I’m celebrating the rise of writers through a series of fabulous interviews. No longer will we write in isolation when we have the power of the internet to bring awareness to who we are, what we do and why we do it. Let’s get acquainted…
What do you do:
Why do you do it?
I love writing. I always have since I was about 9 years old and wrote my first short story (I was aiming for a novel). My mother would always say that I am always writing something down. Now with technology improvement it means I’m always typing!
What has been your biggest breakthrough?
Realising I can still be everything I want despite my dyslexia. Dyslexia had stopped everything for me. I understand it’s not a life-threatening disease but, to me, dyslexia was something that – at just the mention of it – was able to put all my plans on hold. To stop everything. But with friends and family by my side, I managed to publish my first ever book. And I intend to keep at it!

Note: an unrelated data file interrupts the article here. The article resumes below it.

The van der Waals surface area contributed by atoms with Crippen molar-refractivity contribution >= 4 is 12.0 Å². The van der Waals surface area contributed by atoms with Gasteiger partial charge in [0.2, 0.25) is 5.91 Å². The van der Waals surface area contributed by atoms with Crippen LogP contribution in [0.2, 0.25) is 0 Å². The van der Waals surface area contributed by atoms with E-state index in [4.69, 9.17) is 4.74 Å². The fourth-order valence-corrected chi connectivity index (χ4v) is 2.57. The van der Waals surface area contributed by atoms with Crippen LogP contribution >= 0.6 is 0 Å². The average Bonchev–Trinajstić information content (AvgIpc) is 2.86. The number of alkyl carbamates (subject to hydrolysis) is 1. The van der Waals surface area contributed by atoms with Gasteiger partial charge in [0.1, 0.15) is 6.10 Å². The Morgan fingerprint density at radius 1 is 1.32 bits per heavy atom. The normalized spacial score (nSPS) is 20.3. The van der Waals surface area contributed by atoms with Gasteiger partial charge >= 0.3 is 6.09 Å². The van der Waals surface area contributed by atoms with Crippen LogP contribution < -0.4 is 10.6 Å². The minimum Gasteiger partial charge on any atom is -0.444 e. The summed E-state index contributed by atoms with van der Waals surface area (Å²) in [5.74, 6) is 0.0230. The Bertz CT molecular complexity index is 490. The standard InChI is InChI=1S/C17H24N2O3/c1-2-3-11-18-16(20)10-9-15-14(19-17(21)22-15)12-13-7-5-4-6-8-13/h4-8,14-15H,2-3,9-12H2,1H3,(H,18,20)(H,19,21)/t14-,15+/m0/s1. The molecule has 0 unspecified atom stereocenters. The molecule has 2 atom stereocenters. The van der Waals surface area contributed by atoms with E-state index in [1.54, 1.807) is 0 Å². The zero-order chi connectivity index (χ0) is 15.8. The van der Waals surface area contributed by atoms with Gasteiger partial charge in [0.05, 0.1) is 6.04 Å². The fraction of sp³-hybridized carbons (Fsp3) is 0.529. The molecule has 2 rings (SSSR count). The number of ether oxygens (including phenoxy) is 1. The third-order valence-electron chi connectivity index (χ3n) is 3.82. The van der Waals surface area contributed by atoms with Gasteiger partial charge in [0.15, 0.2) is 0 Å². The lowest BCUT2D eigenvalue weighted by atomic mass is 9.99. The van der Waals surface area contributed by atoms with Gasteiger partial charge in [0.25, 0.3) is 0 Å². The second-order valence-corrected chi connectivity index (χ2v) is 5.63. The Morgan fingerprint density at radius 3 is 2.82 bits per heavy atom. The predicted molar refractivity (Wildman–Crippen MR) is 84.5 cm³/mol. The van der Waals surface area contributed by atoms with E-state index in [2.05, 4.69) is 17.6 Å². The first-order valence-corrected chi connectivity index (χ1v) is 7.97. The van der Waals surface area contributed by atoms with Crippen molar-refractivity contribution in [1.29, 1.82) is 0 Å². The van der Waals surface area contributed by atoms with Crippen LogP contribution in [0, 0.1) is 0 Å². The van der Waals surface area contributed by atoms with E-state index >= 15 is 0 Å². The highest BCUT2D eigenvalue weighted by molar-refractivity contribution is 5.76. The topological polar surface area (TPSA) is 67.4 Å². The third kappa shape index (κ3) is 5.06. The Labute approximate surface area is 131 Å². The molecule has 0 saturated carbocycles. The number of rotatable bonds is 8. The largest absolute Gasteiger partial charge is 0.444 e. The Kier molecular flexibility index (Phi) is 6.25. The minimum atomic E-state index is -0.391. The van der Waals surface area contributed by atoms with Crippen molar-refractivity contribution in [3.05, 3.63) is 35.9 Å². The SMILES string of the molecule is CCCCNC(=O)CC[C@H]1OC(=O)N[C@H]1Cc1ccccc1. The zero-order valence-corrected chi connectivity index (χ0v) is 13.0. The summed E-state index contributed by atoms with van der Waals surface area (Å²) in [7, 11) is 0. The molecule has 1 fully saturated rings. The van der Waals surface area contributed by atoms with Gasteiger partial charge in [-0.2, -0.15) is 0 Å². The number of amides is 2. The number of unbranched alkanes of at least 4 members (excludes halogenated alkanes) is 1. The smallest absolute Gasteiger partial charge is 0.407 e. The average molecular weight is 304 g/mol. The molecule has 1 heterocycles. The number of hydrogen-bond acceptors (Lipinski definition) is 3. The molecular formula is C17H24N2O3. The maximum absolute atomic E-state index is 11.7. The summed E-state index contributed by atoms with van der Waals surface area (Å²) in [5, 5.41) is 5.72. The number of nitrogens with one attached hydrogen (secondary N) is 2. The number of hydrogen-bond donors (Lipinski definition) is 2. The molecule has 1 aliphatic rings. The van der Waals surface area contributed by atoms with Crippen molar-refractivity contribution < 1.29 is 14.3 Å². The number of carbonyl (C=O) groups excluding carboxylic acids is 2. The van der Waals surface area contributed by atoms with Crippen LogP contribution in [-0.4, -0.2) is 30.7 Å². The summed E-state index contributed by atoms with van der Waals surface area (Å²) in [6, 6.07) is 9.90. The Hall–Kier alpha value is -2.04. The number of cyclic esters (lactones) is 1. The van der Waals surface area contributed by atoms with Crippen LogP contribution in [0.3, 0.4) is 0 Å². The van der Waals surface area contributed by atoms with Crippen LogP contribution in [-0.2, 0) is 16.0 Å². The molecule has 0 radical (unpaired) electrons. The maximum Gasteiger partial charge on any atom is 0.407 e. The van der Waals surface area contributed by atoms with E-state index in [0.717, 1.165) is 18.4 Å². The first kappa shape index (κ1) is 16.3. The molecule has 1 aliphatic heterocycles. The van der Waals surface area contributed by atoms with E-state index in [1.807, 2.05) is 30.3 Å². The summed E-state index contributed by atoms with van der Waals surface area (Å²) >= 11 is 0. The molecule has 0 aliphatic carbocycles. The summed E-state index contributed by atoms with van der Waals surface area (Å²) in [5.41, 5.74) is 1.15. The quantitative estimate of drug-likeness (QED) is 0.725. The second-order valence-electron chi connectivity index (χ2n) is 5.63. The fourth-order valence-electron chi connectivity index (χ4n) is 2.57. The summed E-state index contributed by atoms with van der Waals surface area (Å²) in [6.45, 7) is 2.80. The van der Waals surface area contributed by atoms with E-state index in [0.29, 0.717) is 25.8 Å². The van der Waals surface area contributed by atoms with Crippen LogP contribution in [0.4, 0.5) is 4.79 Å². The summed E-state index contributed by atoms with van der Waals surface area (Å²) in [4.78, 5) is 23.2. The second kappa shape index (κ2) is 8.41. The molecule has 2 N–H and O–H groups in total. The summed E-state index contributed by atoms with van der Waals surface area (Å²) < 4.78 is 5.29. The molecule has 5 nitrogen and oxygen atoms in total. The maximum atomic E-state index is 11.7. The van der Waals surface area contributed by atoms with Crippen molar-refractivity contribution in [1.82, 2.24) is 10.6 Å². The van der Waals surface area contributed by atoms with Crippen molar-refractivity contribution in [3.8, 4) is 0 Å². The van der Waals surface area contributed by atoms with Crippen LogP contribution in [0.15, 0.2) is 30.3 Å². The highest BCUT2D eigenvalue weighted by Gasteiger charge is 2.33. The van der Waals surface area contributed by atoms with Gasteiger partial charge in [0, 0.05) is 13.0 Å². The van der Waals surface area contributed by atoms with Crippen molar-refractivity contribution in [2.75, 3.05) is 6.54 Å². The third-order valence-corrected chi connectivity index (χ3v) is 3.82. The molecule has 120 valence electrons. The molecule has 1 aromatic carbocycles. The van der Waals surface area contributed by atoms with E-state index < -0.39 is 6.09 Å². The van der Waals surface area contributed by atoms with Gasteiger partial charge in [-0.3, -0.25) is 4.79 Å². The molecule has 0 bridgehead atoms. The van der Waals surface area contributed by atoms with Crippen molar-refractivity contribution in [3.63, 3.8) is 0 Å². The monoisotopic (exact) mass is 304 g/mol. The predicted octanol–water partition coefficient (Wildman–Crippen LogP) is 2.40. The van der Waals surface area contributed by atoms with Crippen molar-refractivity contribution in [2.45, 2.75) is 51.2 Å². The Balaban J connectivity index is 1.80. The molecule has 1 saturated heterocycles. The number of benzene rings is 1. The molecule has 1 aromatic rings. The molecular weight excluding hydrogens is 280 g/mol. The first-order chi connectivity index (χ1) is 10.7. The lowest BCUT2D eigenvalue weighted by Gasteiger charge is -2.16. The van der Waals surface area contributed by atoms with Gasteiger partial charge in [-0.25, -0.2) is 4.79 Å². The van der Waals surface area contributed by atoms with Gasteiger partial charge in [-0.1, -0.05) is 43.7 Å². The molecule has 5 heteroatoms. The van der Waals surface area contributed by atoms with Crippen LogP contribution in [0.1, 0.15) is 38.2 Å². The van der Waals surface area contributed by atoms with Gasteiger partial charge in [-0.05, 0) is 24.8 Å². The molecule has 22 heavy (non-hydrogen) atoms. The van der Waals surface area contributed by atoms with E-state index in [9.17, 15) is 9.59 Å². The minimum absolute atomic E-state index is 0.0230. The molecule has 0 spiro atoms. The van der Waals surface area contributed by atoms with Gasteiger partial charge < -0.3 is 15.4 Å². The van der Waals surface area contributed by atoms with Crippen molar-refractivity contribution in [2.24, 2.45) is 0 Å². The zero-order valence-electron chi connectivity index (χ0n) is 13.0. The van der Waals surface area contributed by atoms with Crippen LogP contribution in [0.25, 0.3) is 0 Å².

What has been your biggest challenge?
My biggest challenge was when I found out I had dyslexia in my first year of university. My confidence was knocked. I became so paranoid and stressed that I focused on finishing my work within the first month of the semester, and spent the rest of the time checking and editing and changing it. The first draft was never the same as the last.
What is your favourite book and why?
I don’t really read that often. With dyslexia, I find it quiet hard. I often find myself going over the same page several times because I have either missed or misread word, or I simply missed the point. But I feel my heart jump with happiness when I finally find a dyslexia-friendly book (like my own Across The Seas).
What are your three tips for aspiring writers?
1. It’s okay to take a break from writing. Being a good writer does not mean writing all the time.
2. Don’t be afraid to write other things. Practice is good. But it doesn’t have to be in your genre. You could venture anywhere.
3. Tumblr is the best place to practice. I recommend opening a Tumblr account and writing fan fiction. It’s fun, it’s easier. It’s good practice for your main writing skills.
Where can readers connect with you?